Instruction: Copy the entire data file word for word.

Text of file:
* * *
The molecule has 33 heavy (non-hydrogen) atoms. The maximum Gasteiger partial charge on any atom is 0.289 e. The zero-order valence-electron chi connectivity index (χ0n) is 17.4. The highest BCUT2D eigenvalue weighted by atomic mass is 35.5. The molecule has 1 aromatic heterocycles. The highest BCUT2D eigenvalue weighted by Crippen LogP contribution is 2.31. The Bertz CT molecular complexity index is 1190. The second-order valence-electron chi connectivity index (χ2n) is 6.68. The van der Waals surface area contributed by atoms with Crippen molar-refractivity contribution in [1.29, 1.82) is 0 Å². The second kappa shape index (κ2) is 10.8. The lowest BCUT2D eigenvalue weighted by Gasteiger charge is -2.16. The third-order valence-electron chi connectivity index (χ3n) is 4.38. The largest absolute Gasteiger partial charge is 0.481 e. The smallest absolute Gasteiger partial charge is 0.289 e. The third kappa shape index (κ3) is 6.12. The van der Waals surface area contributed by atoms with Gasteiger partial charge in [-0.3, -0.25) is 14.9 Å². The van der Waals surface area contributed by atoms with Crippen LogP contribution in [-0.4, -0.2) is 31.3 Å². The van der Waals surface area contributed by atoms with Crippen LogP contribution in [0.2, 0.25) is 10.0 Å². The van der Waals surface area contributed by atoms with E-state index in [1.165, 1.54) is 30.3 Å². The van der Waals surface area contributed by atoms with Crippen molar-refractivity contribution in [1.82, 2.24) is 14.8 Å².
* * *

The molecule has 33 heavy (non-hydrogen) atoms. The maximum Gasteiger partial charge on any atom is 0.289 e. The zero-order valence-electron chi connectivity index (χ0n) is 17.4. The highest BCUT2D eigenvalue weighted by atomic mass is 35.5. The molecule has 1 aromatic heterocycles. The highest BCUT2D eigenvalue weighted by Crippen LogP contribution is 2.31. The Bertz CT molecular complexity index is 1190. The second-order valence-electron chi connectivity index (χ2n) is 6.68. The van der Waals surface area contributed by atoms with Crippen molar-refractivity contribution in [1.29, 1.82) is 0 Å². The second kappa shape index (κ2) is 10.8. The lowest BCUT2D eigenvalue weighted by Gasteiger charge is -2.16. The third-order valence-electron chi connectivity index (χ3n) is 4.38. The largest absolute Gasteiger partial charge is 0.481 e. The smallest absolute Gasteiger partial charge is 0.289 e. The third kappa shape index (κ3) is 6.12. The van der Waals surface area contributed by atoms with Gasteiger partial charge in [-0.3, -0.25) is 14.9 Å². The van der Waals surface area contributed by atoms with Crippen LogP contribution in [-0.4, -0.2) is 31.3 Å². The van der Waals surface area contributed by atoms with Crippen LogP contribution in [0.2, 0.25) is 10.0 Å². The van der Waals surface area contributed by atoms with E-state index in [1.165, 1.54) is 30.3 Å². The van der Waals surface area contributed by atoms with Crippen molar-refractivity contribution in [1.82, 2.24) is 14.8 Å².